Drafts are due weekly (on Thursdays). On those days you will work with at most 2 other people to determine holes in your approach and to brainstorm new directions to identify. You need to bring a paper draft of your 10 100 report every Thursday (not counting the first one) and it will be turned in with the accumulated notes of those who’ve read it in class.

This will be assessed using the writing rubric.

Debate days (10%)

Every Monday will be a debate day. A topic will be assigned the day before that is or was controversial in the science community. You need to identify and read two publically available sources on each side of the controversy to prepare for the debate. Teams will be formed and we will hold a formal debate between the two side where only evidence from the identified sources can be used. To ensure this, everything must be a direct quote from the sources. The grade will be a participation score determined by the instructor

Estimation days (10%)

Every Friday will be an estimation day. You will be told to work with randomized teams to determine a reasonable estimate of a size or number of a common physical quantity. Access to the internet will be restricted on desert island days. The grade will be determined by how close you are to the actual number.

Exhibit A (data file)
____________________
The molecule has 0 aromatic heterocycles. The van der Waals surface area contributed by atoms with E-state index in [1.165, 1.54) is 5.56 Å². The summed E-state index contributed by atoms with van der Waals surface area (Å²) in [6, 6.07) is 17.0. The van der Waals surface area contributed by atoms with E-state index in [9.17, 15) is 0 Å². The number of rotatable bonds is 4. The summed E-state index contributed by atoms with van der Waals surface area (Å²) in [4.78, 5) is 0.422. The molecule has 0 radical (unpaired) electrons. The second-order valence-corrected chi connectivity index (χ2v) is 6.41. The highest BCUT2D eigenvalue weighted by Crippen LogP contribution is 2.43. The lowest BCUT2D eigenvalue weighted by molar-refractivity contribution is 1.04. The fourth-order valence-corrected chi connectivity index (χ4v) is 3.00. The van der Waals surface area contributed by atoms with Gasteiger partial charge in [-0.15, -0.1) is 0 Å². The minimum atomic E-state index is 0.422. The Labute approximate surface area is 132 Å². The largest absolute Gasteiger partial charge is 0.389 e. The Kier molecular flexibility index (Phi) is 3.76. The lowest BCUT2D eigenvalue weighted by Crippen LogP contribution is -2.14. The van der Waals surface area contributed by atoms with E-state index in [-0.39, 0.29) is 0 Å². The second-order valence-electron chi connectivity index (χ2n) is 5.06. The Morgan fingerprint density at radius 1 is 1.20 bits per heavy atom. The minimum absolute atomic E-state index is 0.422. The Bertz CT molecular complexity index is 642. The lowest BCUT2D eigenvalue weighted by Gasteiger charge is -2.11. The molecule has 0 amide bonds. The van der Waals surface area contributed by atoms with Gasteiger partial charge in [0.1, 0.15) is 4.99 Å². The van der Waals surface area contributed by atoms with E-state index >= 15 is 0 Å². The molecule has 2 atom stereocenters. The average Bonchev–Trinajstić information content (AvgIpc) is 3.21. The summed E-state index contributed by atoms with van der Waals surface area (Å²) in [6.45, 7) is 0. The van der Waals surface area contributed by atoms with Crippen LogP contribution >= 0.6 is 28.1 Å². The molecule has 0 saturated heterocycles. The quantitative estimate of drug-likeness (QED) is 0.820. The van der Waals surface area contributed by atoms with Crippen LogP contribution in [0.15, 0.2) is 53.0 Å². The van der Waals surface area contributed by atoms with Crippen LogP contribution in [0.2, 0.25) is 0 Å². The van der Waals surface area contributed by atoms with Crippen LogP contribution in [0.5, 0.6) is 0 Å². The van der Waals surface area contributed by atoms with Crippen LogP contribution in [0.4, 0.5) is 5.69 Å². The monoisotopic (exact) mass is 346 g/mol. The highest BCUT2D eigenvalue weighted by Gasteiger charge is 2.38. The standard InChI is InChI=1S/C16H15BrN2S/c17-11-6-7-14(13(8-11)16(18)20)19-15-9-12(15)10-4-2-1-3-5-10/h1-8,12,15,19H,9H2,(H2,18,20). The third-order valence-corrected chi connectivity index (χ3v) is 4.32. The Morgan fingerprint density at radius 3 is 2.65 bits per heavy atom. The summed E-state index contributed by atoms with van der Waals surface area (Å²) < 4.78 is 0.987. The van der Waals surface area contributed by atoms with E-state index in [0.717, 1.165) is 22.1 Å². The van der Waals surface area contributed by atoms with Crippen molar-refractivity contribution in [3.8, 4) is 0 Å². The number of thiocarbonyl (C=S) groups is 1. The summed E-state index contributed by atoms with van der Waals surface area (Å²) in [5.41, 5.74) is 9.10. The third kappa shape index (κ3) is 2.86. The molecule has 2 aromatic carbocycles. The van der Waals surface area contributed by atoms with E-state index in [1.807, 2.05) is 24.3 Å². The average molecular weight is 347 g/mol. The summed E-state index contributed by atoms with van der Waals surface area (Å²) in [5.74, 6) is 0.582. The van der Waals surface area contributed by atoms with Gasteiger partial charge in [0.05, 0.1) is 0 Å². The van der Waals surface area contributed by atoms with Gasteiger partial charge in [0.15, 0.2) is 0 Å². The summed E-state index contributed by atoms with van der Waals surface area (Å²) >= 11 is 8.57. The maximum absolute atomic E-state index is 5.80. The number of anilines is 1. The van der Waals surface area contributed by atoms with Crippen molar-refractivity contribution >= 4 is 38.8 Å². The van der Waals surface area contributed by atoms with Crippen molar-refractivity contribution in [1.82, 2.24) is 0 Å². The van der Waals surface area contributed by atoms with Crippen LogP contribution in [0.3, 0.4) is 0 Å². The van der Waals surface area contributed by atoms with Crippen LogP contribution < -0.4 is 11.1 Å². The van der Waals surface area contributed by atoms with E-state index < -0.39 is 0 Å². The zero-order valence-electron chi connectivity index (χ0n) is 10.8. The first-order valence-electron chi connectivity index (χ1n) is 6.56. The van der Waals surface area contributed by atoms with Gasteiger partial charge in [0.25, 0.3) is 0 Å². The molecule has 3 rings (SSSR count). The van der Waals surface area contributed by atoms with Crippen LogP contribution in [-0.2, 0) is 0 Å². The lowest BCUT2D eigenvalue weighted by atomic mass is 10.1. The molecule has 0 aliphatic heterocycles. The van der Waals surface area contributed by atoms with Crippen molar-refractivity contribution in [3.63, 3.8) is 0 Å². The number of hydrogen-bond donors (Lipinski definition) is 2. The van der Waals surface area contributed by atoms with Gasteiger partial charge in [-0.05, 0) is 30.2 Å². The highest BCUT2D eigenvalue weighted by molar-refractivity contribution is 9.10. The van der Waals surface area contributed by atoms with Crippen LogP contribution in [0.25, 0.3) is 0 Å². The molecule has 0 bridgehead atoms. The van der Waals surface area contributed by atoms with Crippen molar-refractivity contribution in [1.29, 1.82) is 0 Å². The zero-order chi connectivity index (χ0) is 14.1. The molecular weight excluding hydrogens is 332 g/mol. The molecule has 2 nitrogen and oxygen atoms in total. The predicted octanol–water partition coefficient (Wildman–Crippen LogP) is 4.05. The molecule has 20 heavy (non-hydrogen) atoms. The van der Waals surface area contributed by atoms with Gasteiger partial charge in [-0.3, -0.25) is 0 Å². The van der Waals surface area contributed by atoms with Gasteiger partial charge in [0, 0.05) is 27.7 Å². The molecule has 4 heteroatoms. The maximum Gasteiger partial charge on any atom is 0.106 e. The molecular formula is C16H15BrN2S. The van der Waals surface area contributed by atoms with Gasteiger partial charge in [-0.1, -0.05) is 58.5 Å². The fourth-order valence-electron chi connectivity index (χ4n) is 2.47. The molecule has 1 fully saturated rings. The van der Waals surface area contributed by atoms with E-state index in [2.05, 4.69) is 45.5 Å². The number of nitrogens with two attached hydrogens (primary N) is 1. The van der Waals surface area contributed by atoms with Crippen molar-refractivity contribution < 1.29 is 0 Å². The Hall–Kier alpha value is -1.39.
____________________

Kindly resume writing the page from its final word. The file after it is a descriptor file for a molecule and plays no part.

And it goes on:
Rubrics

4 level scale

Much of this was inspired by/copied from Frank Noschese's work on SBG

Note: Not assessed: 0

  1. Doesn't meet expectations: 1
  • I need lots of help from my instructor (one-on-one).
  • I have low confidence on how to do the skills and need more instruction.
  • I need my textbook/notes at all times.
  • I do not understand the concept/skills.
  • I cannot correctly identify concepts and/or define vocabulary.
  • I cannot make connections among ideas or extend the information.
  • My responses lack detail necessary to demonstrate basic understanding.
  • Cannot articulate most of the main ideas involved in the standard